From Kurdistan to Socotra – an island in the Arabian sea, off the horn of Africa and one of those places which elicits the response’ ‘where?’ when you tell people where you’re going. It is part of Yemen, currently governed by the UAE-backed Southern Transitional Council, a secessionist participant in Yemen’s ongoing civil war. (So is politically Asian and geographically African).
When folk have worked out where Socotra is the next comment is, ‘Aren’t you brave?’ So then I start to worry that I should be worried. Socotra is deemed safer than mainland Yemen (much of which is totally off limits for reasons of safety and politics), though still coloured in red on all the government advisories. It’s on the main shipping routes, accessible to Somalia (and therefore Somalian pirates) and the risk of kidnap is said to be high. Though I’m not sure what the odds are, they don’t give those sort of statistics.
There are actually four islands in the archipelago, but the island of Socotra represents around 95% of the landmass of all of them. The main island is just 78 miles long and 28 miles north to south. It‘s mainly a limestone plateau with karst topography, surrounded by narrow coastal plains, with gorgeous white sand beaches, rising to the Hajhir Mountains.( 1,500 metres).
We catch a charter flight out. You have to come to Socotra for a week (or multiple weeks), as the planes only go from Abu Dhabi, every Tuesday. I've arrived there for Erbil in Kurdistan. It's very strange to see groups of tourists with leaders. Summer dresses. Straw hats. I’m hoping the island is big enough to absorb its once a week cargo. I’m with guide Ana for the third time this month. Fortunately for me, she’s lovely. Perhaps it's less fortunate for her. We are a group of eight this time, with local guide Ali and three drivers in charge of their beloved Land Cruisers. 4WD is entirely necessary on this rough and arid terrain. The drivers are also very good natured cooks, guides, camp attendants, furniture arrangers and general factotums.
Socotra is astonishingly wild and beautiful. The climate of Socotra today is classified as a hot desert climate bordering on a semi-desert climate. The mean temperature is 25 °C,but it feels much hotter. It’s very humid. It’s the northeast monsoon now (from October to December). No mosquitoes, hallelujah, and though it’s the wet season, it very cleverly tends to rain at night (over the clothes I have invariably laid out to dry on the railing outside my room). The online weather forecasts are spectacularly inaccurate. I suspect they are just guessing. The southwest monsoon season (from June to September) brings strong winds and high seas. The shipping routes then are referred to as the “Sikotro Sinh”.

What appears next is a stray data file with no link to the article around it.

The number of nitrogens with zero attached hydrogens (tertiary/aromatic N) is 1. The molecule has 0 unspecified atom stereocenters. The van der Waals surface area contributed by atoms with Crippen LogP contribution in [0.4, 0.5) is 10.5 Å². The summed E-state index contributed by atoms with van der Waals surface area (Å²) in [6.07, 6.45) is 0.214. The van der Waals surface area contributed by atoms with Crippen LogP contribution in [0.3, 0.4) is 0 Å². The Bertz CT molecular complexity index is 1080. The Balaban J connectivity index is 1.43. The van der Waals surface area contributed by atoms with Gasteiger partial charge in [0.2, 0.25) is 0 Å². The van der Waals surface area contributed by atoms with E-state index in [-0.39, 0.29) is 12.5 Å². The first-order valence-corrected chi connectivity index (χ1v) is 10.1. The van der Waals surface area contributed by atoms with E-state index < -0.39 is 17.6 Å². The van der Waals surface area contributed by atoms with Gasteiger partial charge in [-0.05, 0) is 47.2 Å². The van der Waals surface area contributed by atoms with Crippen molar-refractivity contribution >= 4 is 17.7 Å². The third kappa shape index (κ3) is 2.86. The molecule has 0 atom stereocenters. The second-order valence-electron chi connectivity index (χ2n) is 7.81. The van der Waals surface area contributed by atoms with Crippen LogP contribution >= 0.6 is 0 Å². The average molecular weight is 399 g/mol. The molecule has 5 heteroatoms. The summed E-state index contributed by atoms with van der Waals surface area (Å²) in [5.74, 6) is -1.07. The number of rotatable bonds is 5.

The women in Socotra are dressed in black abayas with full niqab. Shy, and very camera averse. The menfolk are the opposite. Most (but not all) of the tourists are dressed fairly modestly ( as they say piously) though the women for the most part have their hair uncovered. Guide Ana asks us three women to wear headscarves when in town. She says it’s respectful. So we do, though the other tour groups do not. And the men in our group have an interesting take on appropriate costume. One guy is wearing mid thigh length shorts and knee supports. I’m not sure if he thinks that these lengthen the shorts (there’s a gap in-between) or whether he has joint problems. Maybe that accounts for the mixed reception from the locals. It varies from cheery welcomes ( schoolchildren from behind barred windows),, to surly looks and no response to our shouted salaam alaikums.
The buildings are mainly stone, the older village houses small and lumpy, like the sort of houses children make with pebbles. More modern buildings are rendered - the UAE and Saudi Arabia vie in their support – Saudi schools in their typical ochre Arab style and UAE buildings in more traditional, but flat faced stone, plastered with UAE flags.
There are goats everywhere. Millions of them, foraging in the rubbish. They threaten the precious Socotran fauna and hoover up any left over food. They also enjoy paper apparently, stealing tissues when they can. It’s kidding season and mothers with attendant babies skip across every 100 metres of road with impunity.
The north coast capital of Socotra, Hadibo, has a population of about 8,000. And is accessed by some of the few paved roads. There are heaps of rubbish. Rubble. Unfinished buildings. Colourful patterned wrought iron gates. Market stalls with scarlet canopies. And shops where the goods inside are beautifully and colourfully arranged on painted shelves. Sometimes, the signage depicts the goods that are on sale with simple drawings. It’s very reminiscent of Somaliland. Unsurprisingly.
The Summerland Hotel is the best hotel on the island - many would say it’s the only hotel on the island. It's directly opposite the mosque, so there are calls and preaching through the tannoy early in the morning and throughout the day. The rooms are basic, with wooden furniture and clean, if you don’t look too hard. We’re told to leave our key, if the room is to be serviced whilst we are out, but the bins aren’t emptied, the towels aren’t replaced and the toilet paper isn’t replenished. Neither is the leaking pipe in the bathroom fixed.
There’s hot water, if you’re quick and Wi-Fi if you’re the only one using it. The manager is very sweet and tries to find me a better connection via his mobile. He also tracks down a missing shoe that has gone over the edge of the balcony.
In the same way that there is only one hotel on Socotra, there’s only one restaurant, which we patronize most evenings. Fish, fried potatoes, fried chicken and goat, with lots of rice and beans. It’s tough for vegetarians. Ellen, who’s remarkably fit and has climbed The Seven - the highest peak on very continent, douses everything with hot sauce in an attempt to give it some flavour. But there are some yummy fruit juices. Our table is outside and we’re joined by cats, who hide under the table and miaow for titbits, and goats who have no table manners. They climb up onto the chairs, front hooves clomped on the table and snaffle our bread. Huge rounds of it.